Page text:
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How To Migrate to Vuex's New Module Namespacing

A few months ago, we took a look at how to set up modules in Vuex. Since then, the folks over at Vue have made the process of namespacing our modules so much easier. Let's take a look at how we can migrate our old implementation of namespacing to the new spec.

The Old Way

If you recall the previous post, we had to do a lot of work to get namespacing set up. We created two helper files within our utils directory called namespace.js and types.js. In namespace.js, we created a helper function that we could import into types.js to generate the proper namespacing according to the way it was defined in types.js. Then, with everything defined, we could hop back into our modules and import the namespacing so we could use it to define our getters, actions, and mutations.

While you could certainly get into a rhythm with this, it often proved to be tedious and time-consuming - especially when you wanted to focus on cranking out a feature. Thankfully, the Vue team has once again stepped in to deliver a better developer experience.

The New Way

To namespace according to the new spec, all we have to do to add namespacing is include namespaced: true in a module's store and Vuex will take care of the namespacing for us.

Migrating From The Old Way

Upgrading your modules to use the new namespacing is pretty straight-forward. First, make sure that you're using the latest version of Vuex. Then head over to your utils folder and remove namespace.js and types.js. Next, go to your modules and remove the namespacing imports from the top of your files. They should look something like this:

import { namespace } from '../../utils/types.js';

Now inside all of your module files (store.js, actions.js, etc.), you can refactor the bracket syntax we used before to explicitly namespace to use the regular Vuex syntax. For example:

//Old Way With Bracket Syntax

const getters = {
	[yourModuleName.getters.currentView]: state => {
		return state.currentView;
	}
}

const mutations = {
	[yourModuleName.mutations.UPDATE_CURRENT_VIEW]: (state, value) => {
		state.currentView = value;
	}
}

const actions = {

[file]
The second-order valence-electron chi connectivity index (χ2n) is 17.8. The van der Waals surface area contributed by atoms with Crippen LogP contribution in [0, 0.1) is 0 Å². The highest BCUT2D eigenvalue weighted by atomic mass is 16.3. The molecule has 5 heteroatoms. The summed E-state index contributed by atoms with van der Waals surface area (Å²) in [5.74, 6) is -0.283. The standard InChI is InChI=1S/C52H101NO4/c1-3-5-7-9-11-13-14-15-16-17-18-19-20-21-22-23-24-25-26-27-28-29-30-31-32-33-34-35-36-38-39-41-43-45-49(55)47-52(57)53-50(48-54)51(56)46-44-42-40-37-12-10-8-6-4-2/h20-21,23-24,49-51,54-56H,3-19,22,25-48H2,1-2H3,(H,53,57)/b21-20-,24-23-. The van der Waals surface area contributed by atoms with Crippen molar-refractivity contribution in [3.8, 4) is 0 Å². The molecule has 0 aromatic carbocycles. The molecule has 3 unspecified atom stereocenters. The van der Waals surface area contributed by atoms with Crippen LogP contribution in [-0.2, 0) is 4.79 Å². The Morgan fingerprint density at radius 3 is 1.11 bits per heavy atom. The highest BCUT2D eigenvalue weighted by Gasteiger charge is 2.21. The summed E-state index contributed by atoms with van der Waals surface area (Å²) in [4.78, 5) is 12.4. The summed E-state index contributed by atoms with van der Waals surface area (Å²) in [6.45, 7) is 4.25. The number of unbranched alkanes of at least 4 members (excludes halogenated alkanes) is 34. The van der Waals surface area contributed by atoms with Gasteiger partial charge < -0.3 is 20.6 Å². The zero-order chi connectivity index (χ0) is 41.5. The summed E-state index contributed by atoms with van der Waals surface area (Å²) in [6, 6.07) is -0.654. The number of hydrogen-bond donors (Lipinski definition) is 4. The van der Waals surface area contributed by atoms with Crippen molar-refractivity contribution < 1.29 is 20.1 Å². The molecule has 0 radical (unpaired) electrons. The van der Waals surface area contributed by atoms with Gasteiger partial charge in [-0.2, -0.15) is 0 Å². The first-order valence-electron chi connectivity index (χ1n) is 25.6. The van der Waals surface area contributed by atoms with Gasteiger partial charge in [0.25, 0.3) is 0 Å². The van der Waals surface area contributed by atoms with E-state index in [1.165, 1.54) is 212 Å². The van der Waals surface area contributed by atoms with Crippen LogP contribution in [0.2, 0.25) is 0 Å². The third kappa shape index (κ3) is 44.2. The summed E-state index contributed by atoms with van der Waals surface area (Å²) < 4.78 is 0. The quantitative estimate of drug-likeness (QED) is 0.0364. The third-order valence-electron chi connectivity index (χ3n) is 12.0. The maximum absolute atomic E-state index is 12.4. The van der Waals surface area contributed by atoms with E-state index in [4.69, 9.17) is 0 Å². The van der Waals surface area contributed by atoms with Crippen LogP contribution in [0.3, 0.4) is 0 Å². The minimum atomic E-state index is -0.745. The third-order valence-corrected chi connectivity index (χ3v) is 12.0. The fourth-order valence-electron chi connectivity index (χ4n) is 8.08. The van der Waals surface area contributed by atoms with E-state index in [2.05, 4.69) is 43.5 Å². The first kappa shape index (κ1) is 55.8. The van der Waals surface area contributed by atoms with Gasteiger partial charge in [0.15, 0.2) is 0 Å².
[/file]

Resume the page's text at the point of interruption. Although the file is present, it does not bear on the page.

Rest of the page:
[yourModuleName.actions.updateCurrentView]: (context, value) => {
		context.commit('UPDATE_CURRENT_VIEW', value)
	}
}

//New way

const getters = {
	currentView: state => {
		return state.currentView;
	}
}

const mutations = {
	UPDATE_CURRENT_VIEW: (state, value) => {
		state.currentView = value;
	}
}

const actions = {
	updateCurrentView: (context, value) => {
		context.commit('UPDATE_CURRENT_VIEW', value)
	}
}

What a world of difference that makes to your modules' readability! Finally, within your const module add namespaced: true at the beginning of your const so it looks like this:

import store from './store.js';
import getters from './getters.js';
import mutations from './mutations.js';
import actions from './actions.js';

const module = {
    namespaced: true,
    state,
    getters,
    mutations,
    actions
};

export default module;

And there you have it! Your modules are now up-to-date and using the latest Vuex syntax.

The Takeaway

While this migration isn't strictly necessary, I've found that it has saved me a lot of time because I don't need to define my namespacing before I write my module functions. Plus, it has greatly improved the readability of my components. The only downside that I've noticed is that without a types.js file I can don't have a central place where I can see all of my modules and what they do. For me, this is a small price to pay, but it's a price nonetheless.

I hope that this quick migration guide can get you up and running with the new Vuex namespacing in no time. Until next time, happy coding!


Nick Basile's Profile Picture

Nick Basile


Lead UI/UX Engineer

Nick is the Lead UI/UX Engineer at Metric Loop. He lives in Austin, TX and spends his free time taking long strolls on South Lamar. If you see him, be sure to honk.